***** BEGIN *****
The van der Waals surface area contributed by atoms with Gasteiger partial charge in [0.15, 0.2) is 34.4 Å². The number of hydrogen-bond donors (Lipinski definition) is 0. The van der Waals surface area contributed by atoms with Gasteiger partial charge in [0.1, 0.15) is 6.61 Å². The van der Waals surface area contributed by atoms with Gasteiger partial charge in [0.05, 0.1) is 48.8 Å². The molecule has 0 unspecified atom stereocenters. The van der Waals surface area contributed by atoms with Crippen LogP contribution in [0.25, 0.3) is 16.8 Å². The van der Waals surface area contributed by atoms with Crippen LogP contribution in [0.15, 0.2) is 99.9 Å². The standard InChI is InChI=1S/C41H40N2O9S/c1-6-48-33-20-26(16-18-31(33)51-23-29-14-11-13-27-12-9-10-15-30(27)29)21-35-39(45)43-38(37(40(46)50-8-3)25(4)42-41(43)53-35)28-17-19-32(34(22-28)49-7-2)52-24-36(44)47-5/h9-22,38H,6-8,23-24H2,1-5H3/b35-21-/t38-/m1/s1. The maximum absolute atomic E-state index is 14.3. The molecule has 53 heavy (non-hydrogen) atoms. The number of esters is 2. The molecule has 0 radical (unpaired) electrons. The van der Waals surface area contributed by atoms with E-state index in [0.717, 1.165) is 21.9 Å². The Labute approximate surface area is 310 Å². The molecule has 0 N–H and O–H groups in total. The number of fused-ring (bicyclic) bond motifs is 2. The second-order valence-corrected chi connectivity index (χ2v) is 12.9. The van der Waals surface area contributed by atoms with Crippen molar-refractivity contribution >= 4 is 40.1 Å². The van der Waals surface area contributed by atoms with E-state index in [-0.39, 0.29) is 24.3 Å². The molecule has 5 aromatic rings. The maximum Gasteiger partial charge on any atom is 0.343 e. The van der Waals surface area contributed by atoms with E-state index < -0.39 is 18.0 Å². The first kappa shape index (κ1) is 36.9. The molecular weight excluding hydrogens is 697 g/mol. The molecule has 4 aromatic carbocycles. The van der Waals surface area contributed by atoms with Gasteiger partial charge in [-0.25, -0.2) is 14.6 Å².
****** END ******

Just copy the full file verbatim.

The van der Waals surface area contributed by atoms with Gasteiger partial charge in [0.15, 0.2) is 34.4 Å². The number of hydrogen-bond donors (Lipinski definition) is 0. The van der Waals surface area contributed by atoms with Gasteiger partial charge in [0.1, 0.15) is 6.61 Å². The van der Waals surface area contributed by atoms with Gasteiger partial charge in [0.05, 0.1) is 48.8 Å². The molecule has 0 unspecified atom stereocenters. The van der Waals surface area contributed by atoms with Crippen LogP contribution in [0.25, 0.3) is 16.8 Å². The van der Waals surface area contributed by atoms with Crippen LogP contribution in [0.15, 0.2) is 99.9 Å². The standard InChI is InChI=1S/C41H40N2O9S/c1-6-48-33-20-26(16-18-31(33)51-23-29-14-11-13-27-12-9-10-15-30(27)29)21-35-39(45)43-38(37(40(46)50-8-3)25(4)42-41(43)53-35)28-17-19-32(34(22-28)49-7-2)52-24-36(44)47-5/h9-22,38H,6-8,23-24H2,1-5H3/b35-21-/t38-/m1/s1. The maximum absolute atomic E-state index is 14.3. The molecule has 53 heavy (non-hydrogen) atoms. The number of esters is 2. The molecule has 0 radical (unpaired) electrons. The van der Waals surface area contributed by atoms with E-state index in [0.717, 1.165) is 21.9 Å². The Labute approximate surface area is 310 Å². The molecule has 0 N–H and O–H groups in total. The number of fused-ring (bicyclic) bond motifs is 2. The second-order valence-corrected chi connectivity index (χ2v) is 12.9. The van der Waals surface area contributed by atoms with Crippen molar-refractivity contribution >= 4 is 40.1 Å². The van der Waals surface area contributed by atoms with E-state index in [-0.39, 0.29) is 24.3 Å². The molecule has 5 aromatic rings. The maximum Gasteiger partial charge on any atom is 0.343 e. The van der Waals surface area contributed by atoms with E-state index < -0.39 is 18.0 Å². The first kappa shape index (κ1) is 36.9. The molecular weight excluding hydrogens is 697 g/mol. The molecule has 4 aromatic carbocycles. The van der Waals surface area contributed by atoms with Gasteiger partial charge in [-0.25, -0.2) is 14.6 Å².